Is stereotypical masculinity still the norm in the entertainment industry?

Have you heard of the “tough guise” pose? It’s been around for millennia, but only recently been recognized as problematic. The tough guise pose is an identity that, thanks to the generalized idea of manhood, men are expected to be tough and assertive, and if they deviate from this, they are shamed and bullied. Educator Jonathan Katz says this is an ongoing problem because societies are rooted in tough male stereotypes. The question is, is it getting better?

Theatrical release poster

I think while Katz’s argument deserves to still be taken seriously, media-culture is slightly beginning to shift and include more complex identities of men and their masculinity.

For an example, I’m looking back on “Love, Simon”, in my view tied with The Death Cure for Best Movie of 2018. That movie, based on a young-adult novel under a different name, is the first movie in history to be centred around a gay protagonist with a wide Hollywood release.

The titular character, Simon Spier, is played by Nick Robinson, and his character manages to come across as shy, sensitive, and compassionate towards his friends. He’s hiding his sexuality but he doesn’t disguise it with masculine tropes. He dresses differently from other boys in his school, not to the point of awkwardness but just not as cool. And by the end of the movie, he is embraced and cheered on by most of his school for him having a boyfriend.

Abby (Alexandra Shipp), Simon (Nick Robinson), and Leah (Katherine Langford). In my opinion, Simon and his two friends who are girls are all enjoying each other’s company equally, regardless of gender difference.

I’ve noticed recent movies like Peppermint and The Glass Castle where there were mean and tough male characters, but those characters were the antagonists. Even the horrendous Fifty Shades movies involved how Christian Grey grew up to be toxic in his assertiveness, and that became the main antagonist of his life.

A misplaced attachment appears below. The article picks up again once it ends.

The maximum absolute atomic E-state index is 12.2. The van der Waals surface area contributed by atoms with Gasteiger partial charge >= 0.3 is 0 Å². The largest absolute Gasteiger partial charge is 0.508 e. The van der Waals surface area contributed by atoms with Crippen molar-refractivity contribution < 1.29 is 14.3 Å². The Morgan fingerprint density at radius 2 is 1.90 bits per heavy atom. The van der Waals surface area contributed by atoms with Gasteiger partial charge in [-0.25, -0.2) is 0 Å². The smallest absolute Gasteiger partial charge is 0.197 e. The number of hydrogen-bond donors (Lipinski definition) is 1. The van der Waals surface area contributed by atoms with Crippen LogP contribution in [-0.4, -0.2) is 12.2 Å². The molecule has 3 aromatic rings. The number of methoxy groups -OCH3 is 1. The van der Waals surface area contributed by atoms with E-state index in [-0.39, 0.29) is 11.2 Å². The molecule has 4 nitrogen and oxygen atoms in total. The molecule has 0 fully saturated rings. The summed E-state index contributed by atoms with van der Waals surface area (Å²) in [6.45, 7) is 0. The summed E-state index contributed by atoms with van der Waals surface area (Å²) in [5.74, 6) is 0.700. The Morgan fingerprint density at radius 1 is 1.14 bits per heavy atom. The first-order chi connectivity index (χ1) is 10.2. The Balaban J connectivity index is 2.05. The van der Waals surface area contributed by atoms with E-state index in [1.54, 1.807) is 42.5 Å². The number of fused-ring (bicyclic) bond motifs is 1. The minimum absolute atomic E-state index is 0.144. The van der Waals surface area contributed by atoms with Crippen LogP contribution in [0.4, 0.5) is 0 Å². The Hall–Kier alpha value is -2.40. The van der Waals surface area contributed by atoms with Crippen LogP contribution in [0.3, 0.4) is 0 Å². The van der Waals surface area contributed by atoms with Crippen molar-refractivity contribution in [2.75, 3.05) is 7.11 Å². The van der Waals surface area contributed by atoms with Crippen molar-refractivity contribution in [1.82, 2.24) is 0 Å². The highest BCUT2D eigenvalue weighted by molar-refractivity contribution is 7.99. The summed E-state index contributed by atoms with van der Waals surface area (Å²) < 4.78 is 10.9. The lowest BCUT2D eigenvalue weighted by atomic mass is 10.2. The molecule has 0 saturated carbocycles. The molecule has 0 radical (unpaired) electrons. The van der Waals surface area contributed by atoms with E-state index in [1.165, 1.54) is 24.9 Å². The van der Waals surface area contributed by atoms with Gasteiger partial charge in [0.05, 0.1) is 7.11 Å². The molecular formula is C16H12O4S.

Peppermint is a Jennifer Garner thriller about a mom taking her revenge on a mob at the hands of a large drug lord who ordered an attack that killed her husband and daughter. (While I enjoyed this movie, it still sadly falls under the same stereotype of Latino drug dealers that has made many people judge their race and culture.)
The Glass Castle was my favourite movie of 2017. The antagonist is sometimes Woody Harrelson’s real-life character, Rex Walls, a smoker and drinker who is more than ready to call people out on stuff he disagrees with and forces his wife and kids to undergo a life of poverty disguised as adventure. At the end of the film, Rex himself admits his demons were inside his belly his whole life, and he never realized it.

So what about in Love, Simon? Are there males we root against? Yep. Simon’s sexuality is exposed after a kid finds out, blackmails him over it, and then eventually reveals it on the school’s blog. Two boys the next day make fun of him at lunch – and are scorned pretty badly by their drama teacher before being sent to the office. As for the blackmailer, Martin, despite the fact he’s also an antagonist, he actually doesn’t exhibit the tough guise. He’s socially awkward, takes swimming lessons instead of a head-on sport, and plays the school mascot.

While the “tough guise” still exists, I think the media is looking towards other guises more now.

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